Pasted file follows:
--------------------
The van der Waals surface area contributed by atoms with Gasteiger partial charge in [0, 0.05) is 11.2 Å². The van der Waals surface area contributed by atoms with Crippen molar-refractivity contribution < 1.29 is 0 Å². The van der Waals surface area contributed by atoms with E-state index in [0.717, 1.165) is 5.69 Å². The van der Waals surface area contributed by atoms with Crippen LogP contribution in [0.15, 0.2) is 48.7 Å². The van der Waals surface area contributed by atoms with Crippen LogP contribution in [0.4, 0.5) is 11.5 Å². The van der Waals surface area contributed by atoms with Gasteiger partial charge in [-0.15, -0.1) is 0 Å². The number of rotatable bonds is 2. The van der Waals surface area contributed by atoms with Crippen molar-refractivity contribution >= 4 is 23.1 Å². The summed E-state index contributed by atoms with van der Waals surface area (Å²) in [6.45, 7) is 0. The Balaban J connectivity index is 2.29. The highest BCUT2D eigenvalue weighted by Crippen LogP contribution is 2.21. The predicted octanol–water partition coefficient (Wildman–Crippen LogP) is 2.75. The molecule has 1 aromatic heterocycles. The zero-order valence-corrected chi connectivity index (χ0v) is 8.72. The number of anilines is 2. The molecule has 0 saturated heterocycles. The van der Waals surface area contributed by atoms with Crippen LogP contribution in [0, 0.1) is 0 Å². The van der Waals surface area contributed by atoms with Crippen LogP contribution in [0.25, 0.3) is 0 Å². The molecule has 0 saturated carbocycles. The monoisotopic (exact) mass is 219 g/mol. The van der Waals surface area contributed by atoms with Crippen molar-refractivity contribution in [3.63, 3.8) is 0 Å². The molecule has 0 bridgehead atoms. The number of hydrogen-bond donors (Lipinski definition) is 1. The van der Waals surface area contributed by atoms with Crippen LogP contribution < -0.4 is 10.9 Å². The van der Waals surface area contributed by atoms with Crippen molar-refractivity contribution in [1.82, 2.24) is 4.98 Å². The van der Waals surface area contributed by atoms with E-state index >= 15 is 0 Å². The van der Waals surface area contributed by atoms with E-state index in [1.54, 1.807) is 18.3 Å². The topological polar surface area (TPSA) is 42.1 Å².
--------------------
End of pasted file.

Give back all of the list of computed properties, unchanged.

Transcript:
The van der Waals surface area contributed by atoms with Gasteiger partial charge in [0, 0.05) is 11.2 Å². The van der Waals surface area contributed by atoms with Crippen molar-refractivity contribution < 1.29 is 0 Å². The van der Waals surface area contributed by atoms with E-state index in [0.717, 1.165) is 5.69 Å². The van der Waals surface area contributed by atoms with Crippen LogP contribution in [0.15, 0.2) is 48.7 Å². The van der Waals surface area contributed by atoms with Crippen LogP contribution in [0.4, 0.5) is 11.5 Å². The van der Waals surface area contributed by atoms with Gasteiger partial charge in [-0.15, -0.1) is 0 Å². The number of rotatable bonds is 2. The van der Waals surface area contributed by atoms with Crippen molar-refractivity contribution >= 4 is 23.1 Å². The summed E-state index contributed by atoms with van der Waals surface area (Å²) in [6.45, 7) is 0. The Balaban J connectivity index is 2.29. The highest BCUT2D eigenvalue weighted by Crippen LogP contribution is 2.21. The predicted octanol–water partition coefficient (Wildman–Crippen LogP) is 2.75. The molecule has 1 aromatic heterocycles. The zero-order valence-corrected chi connectivity index (χ0v) is 8.72. The number of anilines is 2. The molecule has 0 saturated heterocycles. The van der Waals surface area contributed by atoms with Crippen LogP contribution in [0, 0.1) is 0 Å². The van der Waals surface area contributed by atoms with Crippen LogP contribution in [0.25, 0.3) is 0 Å². The molecule has 0 saturated carbocycles. The monoisotopic (exact) mass is 219 g/mol. The van der Waals surface area contributed by atoms with Crippen molar-refractivity contribution in [3.63, 3.8) is 0 Å². The molecule has 0 bridgehead atoms. The number of hydrogen-bond donors (Lipinski definition) is 1. The van der Waals surface area contributed by atoms with Crippen LogP contribution < -0.4 is 10.9 Å². The van der Waals surface area contributed by atoms with Crippen molar-refractivity contribution in [1.82, 2.24) is 4.98 Å². The van der Waals surface area contributed by atoms with E-state index >= 15 is 0 Å². The van der Waals surface area contributed by atoms with E-state index in [1.54, 1.807) is 18.3 Å². The topological polar surface area (TPSA) is 42.1 Å².